As we have seen continuously, most of the male characters in Mad Men live out this fantasy, yet in the seasons after Varon published his essay, Don evolved a great deal in his understanding of himself and his performance of masculinity. While his was no linear progression—and there are numerous other possibilities to draw out in future readings--I want to argue in this post that one way to read Don’s fluctuating masculinity is through the lens of Ehrenreich’s book, which is a study of shifts in American masculinity from the post-WWII era through the post-Vietnam years. She documents a change from a focus on the breadwinner role to a rebellion against it—most notably through Playboy’s construction of masculinity as free from all familial and monogamous commitments--to a more androgynous role for men that emerges out of a reaction to the extreme violence of the war in Vietnam. I think we can read Don as embodying each of these roles while also rebelling against each of them. We can see his constructions of his masculinity and his reactions to what the world around him imposed through three of his most memorable advertising pitches: the Kodak Carousel, Jaguar, and Hershey, and speculate about the series’ end focus on the Hilltop Coca-Cola ad.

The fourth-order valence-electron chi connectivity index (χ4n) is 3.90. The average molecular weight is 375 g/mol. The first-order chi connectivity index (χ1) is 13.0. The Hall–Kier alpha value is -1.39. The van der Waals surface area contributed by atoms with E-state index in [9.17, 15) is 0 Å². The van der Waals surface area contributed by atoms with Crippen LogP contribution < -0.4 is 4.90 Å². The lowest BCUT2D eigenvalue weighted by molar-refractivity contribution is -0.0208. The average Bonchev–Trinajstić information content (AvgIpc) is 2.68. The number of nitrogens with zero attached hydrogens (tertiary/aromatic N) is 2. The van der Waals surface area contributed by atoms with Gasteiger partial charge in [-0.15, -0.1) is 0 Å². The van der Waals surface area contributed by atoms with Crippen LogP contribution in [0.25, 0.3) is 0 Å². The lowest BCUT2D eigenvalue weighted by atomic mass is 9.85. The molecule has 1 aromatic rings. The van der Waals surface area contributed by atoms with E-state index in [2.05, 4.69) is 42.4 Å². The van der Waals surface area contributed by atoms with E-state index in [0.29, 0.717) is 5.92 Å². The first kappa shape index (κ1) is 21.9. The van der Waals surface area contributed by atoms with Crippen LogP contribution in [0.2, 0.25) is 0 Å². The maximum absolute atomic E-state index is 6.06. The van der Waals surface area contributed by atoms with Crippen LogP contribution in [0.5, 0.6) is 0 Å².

Of the “breadwinner” role, Ehrenreich writes that “by the 1950s and ‘60s psychiatry had developed a massive weight of theory establishing that marriage—and, within that, the breadwinner role—was the only normal state for the adult male. Outside lay only a range of diagnoses, all unflattering” (15). Think poor Sal. In the 1950 bestseller, The Mature Mind, H. A. Overstreet describes the scientific and psychological efforts to understand human maturity. Ehrenreich quotes him: “[T]he person who cannot settle down, who remains a vocational drifter, or the person who wants the prestige of a certain type of work but resents the routines that go with it, are immature in their sense of function” (qtd. on 18). Whom does that sound like? Additionally, in 1953, psychologist R.J. Havighurst laid out eight developmental tasks of early adulthood that included “selecting a mate,” “learning to live with a marriage partner,” and “starting a family” (qtd. in Ehrenreich 18). “If adult masculinity was indistinguishable from the breadwinner role,” Ehrenreich notes, “then it followed that the man who failed to achieve this role was either not fully adult or not fully masculine” (20). 1950s diagnoses of “immature” men ranged from “manifestation of unnatural fixation on the mother” to homosexuality (20). We see Don continually both trying to live that breadwinner role and transgress against it.